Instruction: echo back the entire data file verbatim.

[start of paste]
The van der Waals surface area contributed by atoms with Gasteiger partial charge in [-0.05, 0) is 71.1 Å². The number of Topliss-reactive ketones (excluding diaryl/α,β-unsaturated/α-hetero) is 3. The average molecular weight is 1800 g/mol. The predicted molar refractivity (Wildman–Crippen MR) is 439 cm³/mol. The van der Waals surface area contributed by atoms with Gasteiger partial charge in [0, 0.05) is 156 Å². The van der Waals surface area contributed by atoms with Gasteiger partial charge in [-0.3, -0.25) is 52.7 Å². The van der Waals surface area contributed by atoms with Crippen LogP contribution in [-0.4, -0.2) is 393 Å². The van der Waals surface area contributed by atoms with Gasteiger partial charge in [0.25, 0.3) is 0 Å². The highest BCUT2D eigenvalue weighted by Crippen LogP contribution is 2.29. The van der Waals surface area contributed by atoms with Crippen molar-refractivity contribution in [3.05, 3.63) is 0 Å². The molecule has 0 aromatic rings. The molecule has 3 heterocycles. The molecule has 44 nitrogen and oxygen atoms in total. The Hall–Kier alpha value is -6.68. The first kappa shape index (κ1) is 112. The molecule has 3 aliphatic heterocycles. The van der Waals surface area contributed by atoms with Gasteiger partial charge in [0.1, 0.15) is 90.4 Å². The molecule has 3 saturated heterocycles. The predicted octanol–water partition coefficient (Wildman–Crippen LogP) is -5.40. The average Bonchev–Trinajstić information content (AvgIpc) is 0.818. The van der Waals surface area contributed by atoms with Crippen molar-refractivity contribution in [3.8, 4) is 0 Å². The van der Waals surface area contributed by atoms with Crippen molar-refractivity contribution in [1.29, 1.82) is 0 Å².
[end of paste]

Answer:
The van der Waals surface area contributed by atoms with Gasteiger partial charge in [-0.05, 0) is 71.1 Å². The number of Topliss-reactive ketones (excluding diaryl/α,β-unsaturated/α-hetero) is 3. The average molecular weight is 1800 g/mol. The predicted molar refractivity (Wildman–Crippen MR) is 439 cm³/mol. The van der Waals surface area contributed by atoms with Gasteiger partial charge in [0, 0.05) is 156 Å². The van der Waals surface area contributed by atoms with Gasteiger partial charge in [-0.3, -0.25) is 52.7 Å². The van der Waals surface area contributed by atoms with Crippen LogP contribution in [-0.4, -0.2) is 393 Å². The van der Waals surface area contributed by atoms with Gasteiger partial charge in [0.25, 0.3) is 0 Å². The highest BCUT2D eigenvalue weighted by Crippen LogP contribution is 2.29. The van der Waals surface area contributed by atoms with Crippen molar-refractivity contribution in [3.05, 3.63) is 0 Å². The molecule has 0 aromatic rings. The molecule has 3 heterocycles. The molecule has 44 nitrogen and oxygen atoms in total. The Hall–Kier alpha value is -6.68. The first kappa shape index (κ1) is 112. The molecule has 3 aliphatic heterocycles. The van der Waals surface area contributed by atoms with Gasteiger partial charge in [0.1, 0.15) is 90.4 Å². The molecule has 3 saturated heterocycles. The predicted octanol–water partition coefficient (Wildman–Crippen LogP) is -5.40. The average Bonchev–Trinajstić information content (AvgIpc) is 0.818. The van der Waals surface area contributed by atoms with Crippen molar-refractivity contribution in [3.8, 4) is 0 Å². The van der Waals surface area contributed by atoms with Crippen molar-refractivity contribution in [1.29, 1.82) is 0 Å².